A recommendation within the interim report of the Food Vision beef and sheep group to introduce a suckler reduction scheme has been heavily criticised by farm organisations. It follows on from the dairy vision group where a similar proposal appeared to be put forward by the Department of Agriculture without any meaningful consultation with farmers. The approach does little to garner farmers support around what are highly sensitive policy issues.

However, the poor method of engagement should not prevent a proper discussion taking place on the pros and cons of a scheme that allows for a restructuring of the suckler herd. Regardless of whether a scheme is in place, there are a range of factors that are going to put real pressure on the suckler sector in the coming year.

No coupled payment

The decision not to introduce a coupled payment on suckler cows as part of CAP reform and to instead allocated €250m to a low-intensity organic scheme is going to force a percentage of farmers to reduce cow numbers.

In addition, more intensive suckler and beef farmers will be forced to adjust their system to reflect the negative impact of convergence on their direct payments. Recent Irish Farmers Journal analysis shows that these farms will see their payments reduce by 20% in the coming years, having been reduced by 30% over previous CAP reforms.

The impact of these cuts on the economic viability of the sector will be severe, with Teagasc National Farm Survey data showing that in 2021, direct payments made up 138% of income on suckler farms.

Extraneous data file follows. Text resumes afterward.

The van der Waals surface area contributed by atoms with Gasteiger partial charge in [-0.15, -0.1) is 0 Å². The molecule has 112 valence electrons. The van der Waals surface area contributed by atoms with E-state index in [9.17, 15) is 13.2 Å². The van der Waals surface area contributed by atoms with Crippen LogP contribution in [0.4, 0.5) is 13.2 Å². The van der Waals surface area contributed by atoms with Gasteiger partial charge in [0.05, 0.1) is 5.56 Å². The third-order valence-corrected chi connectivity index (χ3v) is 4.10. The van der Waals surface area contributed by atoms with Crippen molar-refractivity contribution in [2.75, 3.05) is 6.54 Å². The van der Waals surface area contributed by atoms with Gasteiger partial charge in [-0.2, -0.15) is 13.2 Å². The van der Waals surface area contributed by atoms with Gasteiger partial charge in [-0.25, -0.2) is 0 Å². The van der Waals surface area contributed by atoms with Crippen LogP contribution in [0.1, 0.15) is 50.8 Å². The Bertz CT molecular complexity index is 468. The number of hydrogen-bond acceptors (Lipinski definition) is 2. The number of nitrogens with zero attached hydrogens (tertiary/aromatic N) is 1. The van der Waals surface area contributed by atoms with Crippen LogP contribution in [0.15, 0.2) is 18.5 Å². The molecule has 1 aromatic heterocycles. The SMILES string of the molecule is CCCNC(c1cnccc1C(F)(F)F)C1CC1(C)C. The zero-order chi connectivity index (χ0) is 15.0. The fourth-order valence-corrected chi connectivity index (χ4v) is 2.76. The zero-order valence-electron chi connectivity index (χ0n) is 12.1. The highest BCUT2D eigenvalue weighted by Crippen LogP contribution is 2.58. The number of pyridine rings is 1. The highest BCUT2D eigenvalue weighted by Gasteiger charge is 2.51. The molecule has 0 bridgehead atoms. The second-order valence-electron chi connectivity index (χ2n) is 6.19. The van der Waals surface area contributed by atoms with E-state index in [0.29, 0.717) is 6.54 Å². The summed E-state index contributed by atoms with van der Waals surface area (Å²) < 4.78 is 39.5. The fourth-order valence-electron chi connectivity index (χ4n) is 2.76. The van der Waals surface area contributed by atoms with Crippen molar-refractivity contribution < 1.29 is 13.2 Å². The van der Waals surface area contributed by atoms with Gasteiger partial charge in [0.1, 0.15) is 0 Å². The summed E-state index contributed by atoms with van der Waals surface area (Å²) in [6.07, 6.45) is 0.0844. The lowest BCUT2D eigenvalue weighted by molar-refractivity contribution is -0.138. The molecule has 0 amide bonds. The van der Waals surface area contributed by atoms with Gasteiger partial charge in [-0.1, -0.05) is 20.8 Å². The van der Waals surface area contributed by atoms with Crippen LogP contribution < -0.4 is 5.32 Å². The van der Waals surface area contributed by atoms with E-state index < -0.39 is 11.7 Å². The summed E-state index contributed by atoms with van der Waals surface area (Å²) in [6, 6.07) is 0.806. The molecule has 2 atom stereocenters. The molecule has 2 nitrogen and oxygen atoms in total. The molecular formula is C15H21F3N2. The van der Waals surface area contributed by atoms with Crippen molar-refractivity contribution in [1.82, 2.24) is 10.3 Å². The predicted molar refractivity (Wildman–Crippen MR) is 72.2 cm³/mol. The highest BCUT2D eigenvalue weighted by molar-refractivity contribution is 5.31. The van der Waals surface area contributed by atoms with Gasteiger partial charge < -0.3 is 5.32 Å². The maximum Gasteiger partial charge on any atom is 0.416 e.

Land availability

There is also the increased competition for land. Changes to the nitrates derogation is already affecting the land rental market as dairy farmers seek to increase their land area in a bid to maintain stock numbers. With Teagasc data showing income per hectare from dairying to be five times higher than suckling, maintaining access to the land rental market is another issue on the horizon for suckler farmers.


Against this backdrop, it would be short-sighted to simply dismiss any scheme that would support suckler farmers in restructuring their farm business. Instead, efforts should focus on how a scheme could be designed to allow flexibility at an individual farm level.

A payment linked to a tradeable suckler quota system offers potential alongside the introduction of new tax reliefs that support herd restructuring. Ultimately, it should not be beyond the ability of Department officials in proper consultation with farmers to bring forward a voluntary scheme that provides supports to farmers who want to reduce cow numbers and continues to support those who maintain or increase production.